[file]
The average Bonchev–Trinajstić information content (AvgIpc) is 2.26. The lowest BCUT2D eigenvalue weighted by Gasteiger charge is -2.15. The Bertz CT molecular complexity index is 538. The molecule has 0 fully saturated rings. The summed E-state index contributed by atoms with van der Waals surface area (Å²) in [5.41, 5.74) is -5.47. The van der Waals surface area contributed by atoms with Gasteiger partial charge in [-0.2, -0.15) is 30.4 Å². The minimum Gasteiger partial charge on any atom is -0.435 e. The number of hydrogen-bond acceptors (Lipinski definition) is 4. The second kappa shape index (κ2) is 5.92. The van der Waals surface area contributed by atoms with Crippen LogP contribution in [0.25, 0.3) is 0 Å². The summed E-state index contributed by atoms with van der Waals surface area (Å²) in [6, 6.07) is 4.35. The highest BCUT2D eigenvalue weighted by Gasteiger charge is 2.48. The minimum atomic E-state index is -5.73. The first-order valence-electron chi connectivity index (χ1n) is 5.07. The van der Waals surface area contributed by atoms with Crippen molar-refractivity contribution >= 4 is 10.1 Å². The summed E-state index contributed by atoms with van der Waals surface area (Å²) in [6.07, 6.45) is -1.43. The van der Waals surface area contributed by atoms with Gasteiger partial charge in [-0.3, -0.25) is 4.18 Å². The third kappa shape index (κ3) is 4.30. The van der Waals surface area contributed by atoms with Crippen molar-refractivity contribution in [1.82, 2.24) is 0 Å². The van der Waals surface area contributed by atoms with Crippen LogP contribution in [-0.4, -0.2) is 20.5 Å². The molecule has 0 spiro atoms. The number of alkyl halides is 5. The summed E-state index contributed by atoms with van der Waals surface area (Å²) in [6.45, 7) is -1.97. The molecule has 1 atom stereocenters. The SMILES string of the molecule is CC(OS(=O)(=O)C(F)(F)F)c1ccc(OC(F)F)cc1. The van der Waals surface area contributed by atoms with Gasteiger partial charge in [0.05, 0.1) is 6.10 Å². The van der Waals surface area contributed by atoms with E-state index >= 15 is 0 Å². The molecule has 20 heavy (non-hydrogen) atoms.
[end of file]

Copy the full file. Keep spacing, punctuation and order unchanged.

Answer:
The average Bonchev–Trinajstić information content (AvgIpc) is 2.26. The lowest BCUT2D eigenvalue weighted by Gasteiger charge is -2.15. The Bertz CT molecular complexity index is 538. The molecule has 0 fully saturated rings. The summed E-state index contributed by atoms with van der Waals surface area (Å²) in [5.41, 5.74) is -5.47. The van der Waals surface area contributed by atoms with Gasteiger partial charge in [-0.2, -0.15) is 30.4 Å². The minimum Gasteiger partial charge on any atom is -0.435 e. The number of hydrogen-bond acceptors (Lipinski definition) is 4. The second kappa shape index (κ2) is 5.92. The van der Waals surface area contributed by atoms with Crippen LogP contribution in [0.25, 0.3) is 0 Å². The summed E-state index contributed by atoms with van der Waals surface area (Å²) in [6, 6.07) is 4.35. The highest BCUT2D eigenvalue weighted by Gasteiger charge is 2.48. The minimum atomic E-state index is -5.73. The first-order valence-electron chi connectivity index (χ1n) is 5.07. The van der Waals surface area contributed by atoms with Crippen molar-refractivity contribution >= 4 is 10.1 Å². The summed E-state index contributed by atoms with van der Waals surface area (Å²) in [6.07, 6.45) is -1.43. The van der Waals surface area contributed by atoms with Gasteiger partial charge in [-0.3, -0.25) is 4.18 Å². The third kappa shape index (κ3) is 4.30. The van der Waals surface area contributed by atoms with Crippen molar-refractivity contribution in [1.82, 2.24) is 0 Å². The van der Waals surface area contributed by atoms with Crippen LogP contribution in [-0.4, -0.2) is 20.5 Å². The molecule has 0 spiro atoms. The number of alkyl halides is 5. The summed E-state index contributed by atoms with van der Waals surface area (Å²) in [6.45, 7) is -1.97. The molecule has 1 atom stereocenters. The SMILES string of the molecule is CC(OS(=O)(=O)C(F)(F)F)c1ccc(OC(F)F)cc1. The van der Waals surface area contributed by atoms with Gasteiger partial charge in [0.05, 0.1) is 6.10 Å². The van der Waals surface area contributed by atoms with E-state index >= 15 is 0 Å². The molecule has 20 heavy (non-hydrogen) atoms.